FIG. 2 is a block diagram of an embodiment of a traffic analyzer. Traffic analyzer 200 includes control logic 202, which implements logical functional control to direct operation of traffic analyzer 200, and/or hardware associated with directing operation of traffic analyzer 200. Each of the components represented in traffic analyzer 200 is a means that may be implemented with hardware, software, or a combination. Logic 202 may be hardware logic circuits and/or software routines. In one embodiment, the logic may be instructions executing on a processor of a computing device. Thus, in a software implementation, logic 202 provides instructions for the control of operation of a processor that executes traffic analyzer 200. In a hardware implementation, logic 202 represents circuitry that provides functional control (e.g., outputs on a signal line). Logic 202 may also refer to the operating instructions and circuitry that control, for example, an embedded processor in an implementation with software and hardware combined.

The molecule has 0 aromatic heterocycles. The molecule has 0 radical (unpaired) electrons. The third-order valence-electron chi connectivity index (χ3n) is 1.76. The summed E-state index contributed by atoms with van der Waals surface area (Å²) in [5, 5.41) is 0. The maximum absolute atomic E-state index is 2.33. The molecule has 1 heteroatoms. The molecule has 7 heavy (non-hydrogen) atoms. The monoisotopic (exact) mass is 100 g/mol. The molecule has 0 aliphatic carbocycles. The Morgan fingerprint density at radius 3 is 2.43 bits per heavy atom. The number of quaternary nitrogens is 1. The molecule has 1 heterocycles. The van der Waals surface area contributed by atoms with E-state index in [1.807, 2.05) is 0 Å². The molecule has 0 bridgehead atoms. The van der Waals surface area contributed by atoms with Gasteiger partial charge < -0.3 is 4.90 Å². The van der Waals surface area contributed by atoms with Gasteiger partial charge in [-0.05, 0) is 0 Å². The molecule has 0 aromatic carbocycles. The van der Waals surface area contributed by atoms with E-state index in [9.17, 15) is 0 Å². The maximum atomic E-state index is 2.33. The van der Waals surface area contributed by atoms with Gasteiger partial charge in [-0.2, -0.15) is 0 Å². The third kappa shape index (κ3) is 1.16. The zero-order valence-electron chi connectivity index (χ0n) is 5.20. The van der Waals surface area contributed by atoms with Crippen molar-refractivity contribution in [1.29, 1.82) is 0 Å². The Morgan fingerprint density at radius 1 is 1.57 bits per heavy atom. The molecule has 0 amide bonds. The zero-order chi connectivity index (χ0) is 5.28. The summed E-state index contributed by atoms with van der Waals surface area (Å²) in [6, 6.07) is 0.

In one embodiment, in an implementation that is partially or wholly software, traffic analyzer 200 includes one or more applications 204, which represent code sequences and/or programs that provide instructions to control logic 202. Applications 204 may be code executing on a common processor that executes traffic analyzer 200.

In one embodiment, traffic analyzer 200 includes memory 206 and/or access to memory resource 206 for storing data and/or instructions. In a hardware implementation, a hardware circuit that represents traffic analyzer 200 may include a memory device. In a software implementation, memory 206 can be understood to refer to the ability of a software module to store data in memory and access registers for the execution of code. Thus, memory 206 may include memory local to traffic analyzer 200, as well as, or alternatively, including memory of a storage server on which traffic analyzer 200 resides.